NEW YORK (AP) – Barclays Center is newer, more elegant and offers the best dining options. Nassau Coliseum has history.
With the New York Islanders sharing home games between the two arenas this season, their fans have always been clear about their preference. They make fun of Barclays Center, located in Brooklyn. They still love the renovated Coliseum, which is much more intimate and much more convenient for Islanders fans who remain focused on Long Island.
"It's a hockey arena here," said Peter Rotolo, who was at the Colosseum for a game in January. "Barclays, it's like, the lines of sight are terrible, the seats are terrible. It's a beautiful arena, but it's a basketball arena and a concert arena. This has never been done for hockey.
Fans like Rotolo never fully accepted the Islanders' relocation to Brooklyn in 2015 after the franchise had spent its first 43 years at the Coliseum, winning four consecutive Stanley Cup titles from 1980 to 1984. They complained about the bad guys. views and many obstructed seats at the arena, built for the Brooklyn Nets, and called for the team to return to the Uniondale Coliseum, some 30 kilometers away, apparently overseas.
They realized their wish with a unique arrangement while the NHL decided to divide the home games between two very different sites. The arrangement is expected to remain in place until the new Islanders Arena at Belmont Park, adjacent to the racetrack, is ready for the 2021-2022 season. Construction should not begin until May.
This means that there are two homes for the Islanders in first place for at least the next two seasons and what's left of it.
"They should never have left," said David Levy, a Melville fan who attended a match at the Coliseum with his son and two nephews. "We used to come here all the time. I'm going to Brooklyn, it's beautiful but it's a very long drive. … it's much more practical. They ruined everything by not rebuilding the arena here. "
The Islanders played their first 11 home games this season in Brooklyn, then began an 18-game streak on December 1, where they share games, before closing their home games with the last 12 games at Long Island. . The final match at Barclays Center will be held Feb. 16 against the Edmonton Oilers, although it has not been announced how the playoffs would be handled.
Josh Rosenberg, who lives about 10 minutes from the Coliseum, said that he would go wherever the team plays, but that he preferred the Coliseum for its proximity and atmosphere.
"I'm coming to Brooklyn from the beginning," said the Freeport resident at Barclays Center. "I mean, it's useless to pay extra for taking the train but I'm an unconditional fan. I will take the Coliseum everyday, but I do not mind traveling here. (The Colosseum has) a better atmosphere. Everyone is excited and the real fans are present. "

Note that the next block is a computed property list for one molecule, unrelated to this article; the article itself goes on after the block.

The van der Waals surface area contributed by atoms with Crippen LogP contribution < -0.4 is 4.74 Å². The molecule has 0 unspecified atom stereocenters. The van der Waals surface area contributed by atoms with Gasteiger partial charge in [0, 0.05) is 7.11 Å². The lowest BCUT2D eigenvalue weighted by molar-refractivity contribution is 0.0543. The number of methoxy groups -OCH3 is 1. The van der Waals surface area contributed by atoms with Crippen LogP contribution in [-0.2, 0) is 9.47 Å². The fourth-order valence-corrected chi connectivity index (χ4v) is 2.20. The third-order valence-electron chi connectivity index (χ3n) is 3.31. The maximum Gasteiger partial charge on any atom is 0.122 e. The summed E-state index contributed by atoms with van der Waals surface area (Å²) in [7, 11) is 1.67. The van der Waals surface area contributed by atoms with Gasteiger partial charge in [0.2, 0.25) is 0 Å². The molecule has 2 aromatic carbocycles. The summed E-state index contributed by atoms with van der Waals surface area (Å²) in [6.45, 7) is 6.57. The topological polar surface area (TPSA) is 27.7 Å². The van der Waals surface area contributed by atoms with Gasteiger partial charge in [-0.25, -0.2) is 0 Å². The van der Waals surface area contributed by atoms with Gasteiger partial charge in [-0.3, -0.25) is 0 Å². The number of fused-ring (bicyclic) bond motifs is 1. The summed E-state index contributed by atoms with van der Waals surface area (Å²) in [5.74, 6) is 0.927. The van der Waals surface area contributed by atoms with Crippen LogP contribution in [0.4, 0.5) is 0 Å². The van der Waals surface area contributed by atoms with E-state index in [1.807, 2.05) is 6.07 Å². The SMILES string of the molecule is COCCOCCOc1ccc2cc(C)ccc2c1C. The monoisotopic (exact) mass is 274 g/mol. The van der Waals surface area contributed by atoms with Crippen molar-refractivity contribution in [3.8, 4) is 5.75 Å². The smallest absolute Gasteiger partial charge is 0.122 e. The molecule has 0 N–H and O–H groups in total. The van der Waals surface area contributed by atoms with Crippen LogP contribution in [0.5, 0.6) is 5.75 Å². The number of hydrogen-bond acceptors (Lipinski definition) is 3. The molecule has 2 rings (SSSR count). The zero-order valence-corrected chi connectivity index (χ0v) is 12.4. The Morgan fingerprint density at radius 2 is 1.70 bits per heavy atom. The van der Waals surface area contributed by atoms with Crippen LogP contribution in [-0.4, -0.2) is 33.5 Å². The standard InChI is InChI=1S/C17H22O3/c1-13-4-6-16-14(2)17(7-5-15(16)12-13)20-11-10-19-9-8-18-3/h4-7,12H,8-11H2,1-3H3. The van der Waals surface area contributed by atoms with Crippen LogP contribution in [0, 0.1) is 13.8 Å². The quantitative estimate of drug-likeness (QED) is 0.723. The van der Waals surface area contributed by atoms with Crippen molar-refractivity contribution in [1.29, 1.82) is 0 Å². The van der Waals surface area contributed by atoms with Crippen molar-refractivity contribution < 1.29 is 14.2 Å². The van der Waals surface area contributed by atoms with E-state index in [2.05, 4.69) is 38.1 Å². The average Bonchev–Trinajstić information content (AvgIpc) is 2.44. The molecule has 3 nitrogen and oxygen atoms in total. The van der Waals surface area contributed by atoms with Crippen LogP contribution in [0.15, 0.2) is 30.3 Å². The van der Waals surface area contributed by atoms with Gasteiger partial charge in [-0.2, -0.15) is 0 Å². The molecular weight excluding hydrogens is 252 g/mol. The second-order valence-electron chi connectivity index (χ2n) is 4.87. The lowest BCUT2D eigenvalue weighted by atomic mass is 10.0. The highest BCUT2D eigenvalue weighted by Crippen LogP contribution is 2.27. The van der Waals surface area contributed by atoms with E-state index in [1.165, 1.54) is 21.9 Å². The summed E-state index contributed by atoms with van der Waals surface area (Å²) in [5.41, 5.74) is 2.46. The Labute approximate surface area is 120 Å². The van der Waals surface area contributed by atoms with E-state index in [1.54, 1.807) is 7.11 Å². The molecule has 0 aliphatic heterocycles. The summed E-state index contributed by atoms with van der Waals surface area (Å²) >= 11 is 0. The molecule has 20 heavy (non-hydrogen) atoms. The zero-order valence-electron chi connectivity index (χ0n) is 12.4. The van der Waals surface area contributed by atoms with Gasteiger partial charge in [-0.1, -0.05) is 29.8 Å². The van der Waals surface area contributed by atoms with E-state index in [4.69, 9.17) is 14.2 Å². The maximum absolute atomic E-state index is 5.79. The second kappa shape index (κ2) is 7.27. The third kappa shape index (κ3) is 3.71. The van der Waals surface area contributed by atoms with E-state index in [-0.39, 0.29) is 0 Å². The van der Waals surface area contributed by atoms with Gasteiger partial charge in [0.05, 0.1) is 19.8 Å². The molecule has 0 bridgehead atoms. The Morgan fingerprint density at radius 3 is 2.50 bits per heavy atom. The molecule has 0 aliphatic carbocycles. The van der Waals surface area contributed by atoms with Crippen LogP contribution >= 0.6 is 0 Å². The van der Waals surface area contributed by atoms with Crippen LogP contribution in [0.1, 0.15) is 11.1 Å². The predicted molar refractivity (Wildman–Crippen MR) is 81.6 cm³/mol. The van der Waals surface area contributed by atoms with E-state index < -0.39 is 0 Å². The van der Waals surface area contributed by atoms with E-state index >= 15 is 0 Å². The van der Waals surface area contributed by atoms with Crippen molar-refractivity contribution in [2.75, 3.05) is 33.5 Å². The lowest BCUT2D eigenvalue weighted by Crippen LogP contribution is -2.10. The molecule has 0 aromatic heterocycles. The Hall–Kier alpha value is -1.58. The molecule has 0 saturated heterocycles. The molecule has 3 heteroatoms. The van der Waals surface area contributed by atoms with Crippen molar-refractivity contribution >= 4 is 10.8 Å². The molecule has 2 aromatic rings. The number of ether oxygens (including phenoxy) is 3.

The team's relocation to Brooklyn was announced in 2012 after an unsuccessful public funding attempt for a new Long Island arena and zoning approval was rejected for a privately funded development plan that would have included renovations at the Coliseum. It was announced as a 25-year contract and seemed to guarantee the future of the Islanders in New York, while one could consider moving to another city.
Whatever the comfortable charm many have seen in the old Colosseum, the renovations were well received and the noise level was deafening.
The attendance figures reflect the preferences of the fans.
In seven games at the Coliseum this season, the Islanders drew an average of 13,568 spectators, four defeats or 13,917 spectators. They attracted an average of 10,788 people to Barclays Center, which have a capacity of 15,795 people, with no out of stock. Overall, the Islanders rank among the 31 NHL teams with an average attendance of 11,599.
Veteran coach Barry Trotz, in his first year with the Islanders after winning a championship in Washington last season, has touted the Coliseum as one of the old-fashioned arenas that brings fans closer ice cream and helps energize the local team. He argues that the arena earns 10-12 extra points over one season compared to others.
Until now, the Islanders have a score of 5-1-1 on Long Island and 9-6-2 in Brooklyn.
The arrangement provides that the two arenas will share the games over three years. This season, the Coliseum will have 21, while Barclays will be 20. He is not sure of the distribution of losses in the years to come.
BSE Global, which operates both arenas, shares fans' desires to have the team play all of its games at the Coliseum. The NHL opposed the full return of the Islanders to the Coliseum, mainly because of its lower capacity than all other arenas in the league, but accepted the division agreement.
Players also love the Coliseum. The arena and training facilities at Eisenhower Park, one mile away, are less than 30 minutes from their home. In comparison, afternoon in New York, road traffic can last more than 75 minutes to the Barclays Center. Some players travel to Brooklyn on the Long Island Railroad and then drive home.
"At the end of the day, no matter where you play," said former striker Matt Martin. "You have to do your job, do business, and win hockey games. The global approach does not change. "